By the time the beam was wrested onto the platform and cut to length it was about 3:30. I am by that time, tired, frustrated and ready to call it a day. I could not quit. I had promised myself that the beam would be installed by the end of the day. There was the problem of raising the beam up the last two feet to put it on top of the pilings. It was a lead pipe cinch that I wasn’t going to be able to lift the entire length and shove it under the existing beam. This led to another scavenger hunt. I needed a whole bunch of wood blocks. After scrounging up what I viewed as way too many blocks ( it was a half dozen too few), I pried one end of the beam up and put a block under it. It was “Wash, Rinse, Repeat” (you probably need to be over 60 to get the joke) for quite a while. I was using a 2x6x8 as a lever to raise each end of the beam and put in another block. After what seemed to be nearly forever, I had the bottom of the beam even with the tops of the pilings. I was so happy. Prematurely happy as it turned out, but happy nevertheless.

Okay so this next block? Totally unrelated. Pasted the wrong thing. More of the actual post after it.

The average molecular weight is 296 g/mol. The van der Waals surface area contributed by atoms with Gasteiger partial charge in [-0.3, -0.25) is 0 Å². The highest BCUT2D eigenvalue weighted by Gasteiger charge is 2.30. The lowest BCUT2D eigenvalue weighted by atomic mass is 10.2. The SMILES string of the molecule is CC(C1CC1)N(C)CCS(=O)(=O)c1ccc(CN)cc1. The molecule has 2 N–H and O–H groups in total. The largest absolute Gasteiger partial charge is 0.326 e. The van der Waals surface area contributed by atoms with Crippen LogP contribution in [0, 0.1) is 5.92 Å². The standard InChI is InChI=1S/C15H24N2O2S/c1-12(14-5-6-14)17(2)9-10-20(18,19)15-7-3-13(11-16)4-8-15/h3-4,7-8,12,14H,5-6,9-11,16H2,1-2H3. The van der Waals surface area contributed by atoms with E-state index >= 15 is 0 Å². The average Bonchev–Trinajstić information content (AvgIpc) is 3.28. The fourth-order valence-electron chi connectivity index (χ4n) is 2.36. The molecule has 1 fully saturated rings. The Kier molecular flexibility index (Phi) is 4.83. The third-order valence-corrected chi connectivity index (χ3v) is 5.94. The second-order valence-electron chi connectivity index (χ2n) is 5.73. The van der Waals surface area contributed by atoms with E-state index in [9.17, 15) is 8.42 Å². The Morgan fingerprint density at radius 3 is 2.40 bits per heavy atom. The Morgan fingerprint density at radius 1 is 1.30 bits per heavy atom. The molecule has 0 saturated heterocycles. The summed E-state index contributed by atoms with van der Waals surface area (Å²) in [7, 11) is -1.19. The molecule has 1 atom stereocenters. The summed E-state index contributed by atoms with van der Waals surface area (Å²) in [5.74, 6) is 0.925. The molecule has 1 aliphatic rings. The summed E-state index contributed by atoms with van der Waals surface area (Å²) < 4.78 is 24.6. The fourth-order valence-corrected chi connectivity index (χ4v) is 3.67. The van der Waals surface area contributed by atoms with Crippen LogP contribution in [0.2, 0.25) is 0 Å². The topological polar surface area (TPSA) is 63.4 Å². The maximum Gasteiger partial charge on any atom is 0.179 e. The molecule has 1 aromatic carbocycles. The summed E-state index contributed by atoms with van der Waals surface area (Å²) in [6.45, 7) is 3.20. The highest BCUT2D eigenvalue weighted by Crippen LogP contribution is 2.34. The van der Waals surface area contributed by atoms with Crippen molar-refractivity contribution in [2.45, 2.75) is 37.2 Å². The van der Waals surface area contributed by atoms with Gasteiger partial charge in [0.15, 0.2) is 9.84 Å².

The new beam would go in at either end but would not slide into place in the middle. I tried driving it into place with an 8 pound sledge hammer. Could beat one end onto the top of a piling and then the other end would slide out. This was a nightmarish repeat of the platform fiasco of a couple of hours earlier. This time I had a solution and screwed several short pieces of wood onto the piling at one end and the put another vertical to hold the end in place. With one end secure I was certain that I could drive the new beam right on under the old beam very quickly. WRONG!! That damned beam. No, not the one I was installing. I was cursing the existing beam. It had a belly on it like an old, grass fed plow horse. The belly on the old beam was just over a half inch. So while both ends were clear to slide into place the middle was jammed down tight. This raised the question, “What do I do now”. I had a hydraulic jack at one end of the old beam and a screw jack at the other and no way to jack it up in the middle because it would be in the way of installing the new beam. I thought “Why not just jack it up until the belly clears”. “Great idea” I replied to myself. I went to the screw jack and the weight on it was so great that I could barely get a half turn before I wasn’t able to make the wrench move. I went to the hydraulic jack and jacked it up until the complaining noise of groaning, creaking, cracking timber started to scare me. The other day, when I was jacking up part of the main house to put in the leveling boards I had, quite literally, exploded several concrete blocks as they failed under the weight. I did that twice before I was able to put in the levelers. Now I was jacking down on a 4x12x14, that had each end on the frozen dirt and a few concrete blocks stacked near its’ middle to attempt to raise 10 feet of the house another 3/4 of an inch. This seemed to be a good time to go get some water and think about this problem. I couldn’t make to screw jack go any further up, the hydraulic jack was at the max in more ways than one and the fat bellied beam wasn’t allowing me to hammer the new beam into place.